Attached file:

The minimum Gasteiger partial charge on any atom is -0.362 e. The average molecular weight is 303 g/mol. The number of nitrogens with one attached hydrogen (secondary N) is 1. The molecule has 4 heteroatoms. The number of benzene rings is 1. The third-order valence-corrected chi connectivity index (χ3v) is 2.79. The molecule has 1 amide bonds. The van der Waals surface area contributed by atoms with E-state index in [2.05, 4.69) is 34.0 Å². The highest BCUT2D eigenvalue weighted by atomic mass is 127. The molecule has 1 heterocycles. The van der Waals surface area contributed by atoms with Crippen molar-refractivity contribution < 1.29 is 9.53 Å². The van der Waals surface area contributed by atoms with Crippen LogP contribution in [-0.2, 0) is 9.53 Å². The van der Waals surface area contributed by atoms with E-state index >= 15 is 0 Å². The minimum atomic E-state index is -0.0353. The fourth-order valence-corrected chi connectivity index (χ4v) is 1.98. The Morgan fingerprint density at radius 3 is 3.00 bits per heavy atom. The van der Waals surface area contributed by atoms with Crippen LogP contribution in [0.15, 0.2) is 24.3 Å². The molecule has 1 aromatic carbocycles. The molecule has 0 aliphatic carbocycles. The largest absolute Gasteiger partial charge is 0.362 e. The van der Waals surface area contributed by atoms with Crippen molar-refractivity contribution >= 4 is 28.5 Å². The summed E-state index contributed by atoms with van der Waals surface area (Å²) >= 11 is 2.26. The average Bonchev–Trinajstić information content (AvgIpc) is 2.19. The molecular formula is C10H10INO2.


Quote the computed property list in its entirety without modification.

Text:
The minimum Gasteiger partial charge on any atom is -0.362 e. The average molecular weight is 303 g/mol. The number of nitrogens with one attached hydrogen (secondary N) is 1. The molecule has 4 heteroatoms. The number of benzene rings is 1. The third-order valence-corrected chi connectivity index (χ3v) is 2.79. The molecule has 1 amide bonds. The van der Waals surface area contributed by atoms with E-state index in [2.05, 4.69) is 34.0 Å². The highest BCUT2D eigenvalue weighted by atomic mass is 127. The molecule has 1 heterocycles. The van der Waals surface area contributed by atoms with Crippen molar-refractivity contribution < 1.29 is 9.53 Å². The van der Waals surface area contributed by atoms with Crippen LogP contribution in [-0.2, 0) is 9.53 Å². The van der Waals surface area contributed by atoms with E-state index >= 15 is 0 Å². The minimum atomic E-state index is -0.0353. The fourth-order valence-corrected chi connectivity index (χ4v) is 1.98. The Morgan fingerprint density at radius 3 is 3.00 bits per heavy atom. The van der Waals surface area contributed by atoms with Crippen LogP contribution in [0.15, 0.2) is 24.3 Å². The molecule has 1 aromatic carbocycles. The molecule has 0 aliphatic carbocycles. The largest absolute Gasteiger partial charge is 0.362 e. The van der Waals surface area contributed by atoms with Crippen molar-refractivity contribution >= 4 is 28.5 Å². The summed E-state index contributed by atoms with van der Waals surface area (Å²) >= 11 is 2.26. The average Bonchev–Trinajstić information content (AvgIpc) is 2.19. The molecular formula is C10H10INO2.